Spate of cloudburst like events cause damage on Char Dham project route
This year’s Char Dham yatra, a pilgrimmage to the four holy shrines in the state of Uttarakhand, may have been scaled down to a symbolic event on account of the pandemic, but recent meteorological events highlight the dangers facing the ongoing project to widen the road connecting the four shrines, the Char Dham highway.
An analysis by India Meteorological Department concludes that a cloudburst like event occurred in the upper reaches of Devprayag in Tehri Garhwal district on Tuesday evening leading to a sudden rise in water flow in a seasonal rivulet, Gadera. Heavy flow of water in the rivulet damaged buildings, other infrastructure and took debris up to Alaknanda.
Environmentalists opposed to the Char Dham project, which envisages the widening of the Char Dham highway -- the Supreme Court will hear a case related to this on May 13 -- fear that if a cloudburst were to occur in the midst of the roadwork, it could prove disastrous for the workers, and damage the hills even more.
A bench comprising Justice Vineet Saran and Justice Dinesh Maheshwari posted the matter for hearing while observing that issue of widening of roads leading to the China border is of national importance.
“Our data indicates about 25 mm rain in an hour was recorded at Devprayag. If you go by the exact definition of cloudburst, it’s at least 10 cm rain received in an hour. But we have evidence that even 3 to 5 cm rain in an hour can trigger severe mudslides and landslides because soil is very loose in this region. We suspect that is what has happened in Devprayag,” said M Mohapatra, director general, IMD.
According to IMD, if 10 cm rainfall is received at a station in one hour, the rain event is termed as cloud burst. It is very difficult to predict the cloud bursts due to its very small scale in space and time.
Such meteorological events have become common in Uttarakhand.
Another internal IMD report based on local media reports said a cloud burst type event was reported at Tehri, Uttarkashi, Rudraprayag and Chamoli districts in early hours of May 3. This damaged several roads and bridges. Some shops at Binsar in Chamoli district were buried under debris. On the afternoon of May 5, “cloudburst like impact” and hailstorm were reported from Chaukhutia, Almora. Central Water Commission (CWC) data showed water level at Naula in Ramganga river rose by 78 cm due to heavy rain.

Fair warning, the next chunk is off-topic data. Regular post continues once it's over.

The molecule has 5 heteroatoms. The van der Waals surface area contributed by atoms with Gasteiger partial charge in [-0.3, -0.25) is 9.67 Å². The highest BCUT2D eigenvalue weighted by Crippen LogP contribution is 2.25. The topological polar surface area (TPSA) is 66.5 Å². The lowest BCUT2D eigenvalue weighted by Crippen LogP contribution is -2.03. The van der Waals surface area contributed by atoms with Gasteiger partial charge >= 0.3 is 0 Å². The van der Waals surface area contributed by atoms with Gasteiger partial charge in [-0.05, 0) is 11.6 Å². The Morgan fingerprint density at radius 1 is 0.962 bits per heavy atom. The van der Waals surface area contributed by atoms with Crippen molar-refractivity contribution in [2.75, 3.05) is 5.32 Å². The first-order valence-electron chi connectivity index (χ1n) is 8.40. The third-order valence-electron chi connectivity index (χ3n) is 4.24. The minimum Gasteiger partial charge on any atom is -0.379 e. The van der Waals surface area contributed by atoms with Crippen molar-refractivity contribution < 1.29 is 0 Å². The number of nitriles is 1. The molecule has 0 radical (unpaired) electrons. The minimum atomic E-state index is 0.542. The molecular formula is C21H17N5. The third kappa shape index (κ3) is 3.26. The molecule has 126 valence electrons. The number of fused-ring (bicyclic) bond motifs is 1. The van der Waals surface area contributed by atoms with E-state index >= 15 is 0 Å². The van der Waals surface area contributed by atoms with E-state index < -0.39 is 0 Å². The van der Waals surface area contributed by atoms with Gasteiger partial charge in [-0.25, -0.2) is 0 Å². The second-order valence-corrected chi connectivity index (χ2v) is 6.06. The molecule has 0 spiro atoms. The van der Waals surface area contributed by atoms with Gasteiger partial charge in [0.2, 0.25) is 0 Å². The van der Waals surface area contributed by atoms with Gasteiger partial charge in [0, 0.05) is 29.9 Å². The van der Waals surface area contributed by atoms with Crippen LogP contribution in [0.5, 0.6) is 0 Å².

“The rain recorded on Tuesday is not very heavy. They are mostly in the range of 25 to 35 mm. During the pre-monsoon season the soil is very loose and there are high chances of landslides even when there is not much rain. We are trying to understand why such heavy damage took place. There are two radars also in Uttarakhand and we are getting data from there too,” said M Rajeevan, secretary, ministry of earth sciences.
“There have been several incidents of cloud bursts and heavy rain in April and May which have caused extensive damage on the Char Dham yatra route. Any hill cutting for road construction is not only not advisable but also not possible in the midst of such natural hazards,” said Mallika Bhanot of Ganga Ahvaan, a Uttarakhand based NGO.
“This is the sixth heavy rainfall incident in the pre-monsoon season that has caused damage to roads and property in Uttarakhand. If Char Dham road widening work continues through pre-monsoon and monsoon season it will aggravate risks of landslides and other disasters,” said D P Dobhal, a former glaciologist at Dehradun-based Wadia Institute of Himalayan Geology.
IMD’s analysis also cites research by IMD scientists based on long-term data of rainfall, landslide and flash floods that rainfall of 3-5 cm per hour in the steep slope mountainous regions of Himalayas can cause flash floods, landslides, debri flows, flash floods with huge damages to properties and human losses irrespective of rainfall amount.
More rain is expected over the Western Himalayan region. A western disturbance as a trough (low pressure area) is impacting the region. A cyclonic circulation is lying over Punjab and neighbourhood and an east-west trough is running from this cyclonic circulation to Sub Himalayan West Bengal and Sikkim at lower levels.
In September , the Supreme Court directed the width of the Char Dham road be 5.5 metre based on a minority report of a 26-member High Powered Committee (HPC). This width was fixed as per a 2018 notification issued by the Ministry of Road, Transport and Highways (MoRTH). Later, the ministry amended its notification and filed an application in the top court against its September 8, 2020 order. The Ministry of Defence too filed a separate application in December last year supporting MoRTH. It requested the court to allow the road width to be increased to 7 metres.